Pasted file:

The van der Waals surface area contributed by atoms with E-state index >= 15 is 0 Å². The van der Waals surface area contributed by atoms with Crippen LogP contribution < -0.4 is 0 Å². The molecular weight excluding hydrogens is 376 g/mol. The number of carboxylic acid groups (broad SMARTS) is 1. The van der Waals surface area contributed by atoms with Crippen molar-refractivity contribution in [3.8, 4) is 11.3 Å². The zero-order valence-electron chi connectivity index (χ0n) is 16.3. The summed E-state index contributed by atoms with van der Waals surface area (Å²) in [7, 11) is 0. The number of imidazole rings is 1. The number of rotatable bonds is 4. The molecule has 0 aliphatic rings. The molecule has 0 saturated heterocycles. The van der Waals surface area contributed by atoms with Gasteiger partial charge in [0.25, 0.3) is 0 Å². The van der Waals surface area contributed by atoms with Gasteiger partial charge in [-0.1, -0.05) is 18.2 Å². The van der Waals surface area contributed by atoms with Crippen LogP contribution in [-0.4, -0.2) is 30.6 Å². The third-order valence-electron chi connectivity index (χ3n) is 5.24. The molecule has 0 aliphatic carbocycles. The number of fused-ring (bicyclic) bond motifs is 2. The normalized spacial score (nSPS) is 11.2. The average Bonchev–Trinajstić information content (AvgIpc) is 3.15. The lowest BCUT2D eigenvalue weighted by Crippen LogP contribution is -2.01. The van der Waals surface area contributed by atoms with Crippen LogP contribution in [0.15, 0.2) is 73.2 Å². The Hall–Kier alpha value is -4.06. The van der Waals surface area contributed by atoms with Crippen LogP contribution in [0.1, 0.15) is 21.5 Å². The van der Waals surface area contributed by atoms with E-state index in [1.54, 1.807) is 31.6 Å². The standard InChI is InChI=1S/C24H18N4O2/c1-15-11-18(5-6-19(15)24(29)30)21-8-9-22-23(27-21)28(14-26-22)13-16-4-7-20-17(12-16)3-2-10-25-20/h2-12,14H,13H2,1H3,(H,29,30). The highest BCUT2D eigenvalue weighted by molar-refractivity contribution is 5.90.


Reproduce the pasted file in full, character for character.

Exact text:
The van der Waals surface area contributed by atoms with E-state index >= 15 is 0 Å². The van der Waals surface area contributed by atoms with Crippen LogP contribution < -0.4 is 0 Å². The molecular weight excluding hydrogens is 376 g/mol. The number of carboxylic acid groups (broad SMARTS) is 1. The van der Waals surface area contributed by atoms with Crippen molar-refractivity contribution in [3.8, 4) is 11.3 Å². The zero-order valence-electron chi connectivity index (χ0n) is 16.3. The summed E-state index contributed by atoms with van der Waals surface area (Å²) in [7, 11) is 0. The number of imidazole rings is 1. The number of rotatable bonds is 4. The molecule has 0 aliphatic rings. The molecule has 0 saturated heterocycles. The van der Waals surface area contributed by atoms with Gasteiger partial charge in [0.25, 0.3) is 0 Å². The van der Waals surface area contributed by atoms with Gasteiger partial charge in [-0.1, -0.05) is 18.2 Å². The van der Waals surface area contributed by atoms with Crippen LogP contribution in [-0.4, -0.2) is 30.6 Å². The third-order valence-electron chi connectivity index (χ3n) is 5.24. The molecule has 0 aliphatic carbocycles. The number of fused-ring (bicyclic) bond motifs is 2. The normalized spacial score (nSPS) is 11.2. The average Bonchev–Trinajstić information content (AvgIpc) is 3.15. The lowest BCUT2D eigenvalue weighted by Crippen LogP contribution is -2.01. The van der Waals surface area contributed by atoms with Crippen LogP contribution in [0.15, 0.2) is 73.2 Å². The Hall–Kier alpha value is -4.06. The van der Waals surface area contributed by atoms with Crippen LogP contribution in [0.1, 0.15) is 21.5 Å². The van der Waals surface area contributed by atoms with E-state index in [1.54, 1.807) is 31.6 Å². The standard InChI is InChI=1S/C24H18N4O2/c1-15-11-18(5-6-19(15)24(29)30)21-8-9-22-23(27-21)28(14-26-22)13-16-4-7-20-17(12-16)3-2-10-25-20/h2-12,14H,13H2,1H3,(H,29,30). The highest BCUT2D eigenvalue weighted by molar-refractivity contribution is 5.90.